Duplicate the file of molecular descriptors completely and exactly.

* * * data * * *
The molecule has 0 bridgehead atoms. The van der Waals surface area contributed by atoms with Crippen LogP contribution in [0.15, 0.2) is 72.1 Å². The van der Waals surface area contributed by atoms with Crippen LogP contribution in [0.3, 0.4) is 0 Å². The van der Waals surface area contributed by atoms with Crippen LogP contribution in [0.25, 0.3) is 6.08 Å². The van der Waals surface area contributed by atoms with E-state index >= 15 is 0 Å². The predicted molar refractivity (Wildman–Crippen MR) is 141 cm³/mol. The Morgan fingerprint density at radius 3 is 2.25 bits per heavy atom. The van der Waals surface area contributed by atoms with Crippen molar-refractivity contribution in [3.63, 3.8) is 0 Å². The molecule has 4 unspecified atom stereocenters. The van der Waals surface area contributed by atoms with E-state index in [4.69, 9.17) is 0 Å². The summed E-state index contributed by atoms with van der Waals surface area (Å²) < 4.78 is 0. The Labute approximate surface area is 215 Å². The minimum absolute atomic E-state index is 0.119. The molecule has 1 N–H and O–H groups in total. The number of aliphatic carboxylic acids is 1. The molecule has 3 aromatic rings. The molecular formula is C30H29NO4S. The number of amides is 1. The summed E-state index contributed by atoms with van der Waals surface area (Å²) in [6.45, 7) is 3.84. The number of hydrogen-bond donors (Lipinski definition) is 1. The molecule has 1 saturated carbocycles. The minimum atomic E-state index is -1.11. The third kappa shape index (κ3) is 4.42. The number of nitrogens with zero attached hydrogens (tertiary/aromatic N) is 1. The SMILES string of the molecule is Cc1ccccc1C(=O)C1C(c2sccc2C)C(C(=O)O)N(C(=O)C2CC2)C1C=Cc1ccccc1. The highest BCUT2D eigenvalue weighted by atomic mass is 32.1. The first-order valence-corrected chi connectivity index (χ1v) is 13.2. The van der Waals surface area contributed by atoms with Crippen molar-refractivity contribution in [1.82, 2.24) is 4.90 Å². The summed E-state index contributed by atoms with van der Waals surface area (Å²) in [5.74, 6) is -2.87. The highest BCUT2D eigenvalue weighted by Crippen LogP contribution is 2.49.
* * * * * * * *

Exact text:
The molecule has 0 bridgehead atoms. The van der Waals surface area contributed by atoms with Crippen LogP contribution in [0.15, 0.2) is 72.1 Å². The van der Waals surface area contributed by atoms with Crippen LogP contribution in [0.3, 0.4) is 0 Å². The van der Waals surface area contributed by atoms with Crippen LogP contribution in [0.25, 0.3) is 6.08 Å². The van der Waals surface area contributed by atoms with E-state index >= 15 is 0 Å². The predicted molar refractivity (Wildman–Crippen MR) is 141 cm³/mol. The Morgan fingerprint density at radius 3 is 2.25 bits per heavy atom. The van der Waals surface area contributed by atoms with Crippen molar-refractivity contribution in [3.63, 3.8) is 0 Å². The molecule has 4 unspecified atom stereocenters. The van der Waals surface area contributed by atoms with E-state index in [4.69, 9.17) is 0 Å². The summed E-state index contributed by atoms with van der Waals surface area (Å²) < 4.78 is 0. The Labute approximate surface area is 215 Å². The minimum absolute atomic E-state index is 0.119. The molecule has 1 N–H and O–H groups in total. The number of aliphatic carboxylic acids is 1. The molecule has 3 aromatic rings. The molecular formula is C30H29NO4S. The number of amides is 1. The summed E-state index contributed by atoms with van der Waals surface area (Å²) in [6.45, 7) is 3.84. The number of hydrogen-bond donors (Lipinski definition) is 1. The molecule has 1 saturated carbocycles. The minimum atomic E-state index is -1.11. The third kappa shape index (κ3) is 4.42. The number of nitrogens with zero attached hydrogens (tertiary/aromatic N) is 1. The SMILES string of the molecule is Cc1ccccc1C(=O)C1C(c2sccc2C)C(C(=O)O)N(C(=O)C2CC2)C1C=Cc1ccccc1. The highest BCUT2D eigenvalue weighted by atomic mass is 32.1. The first-order valence-corrected chi connectivity index (χ1v) is 13.2. The van der Waals surface area contributed by atoms with Crippen molar-refractivity contribution in [1.82, 2.24) is 4.90 Å². The summed E-state index contributed by atoms with van der Waals surface area (Å²) in [5.74, 6) is -2.87. The highest BCUT2D eigenvalue weighted by Crippen LogP contribution is 2.49.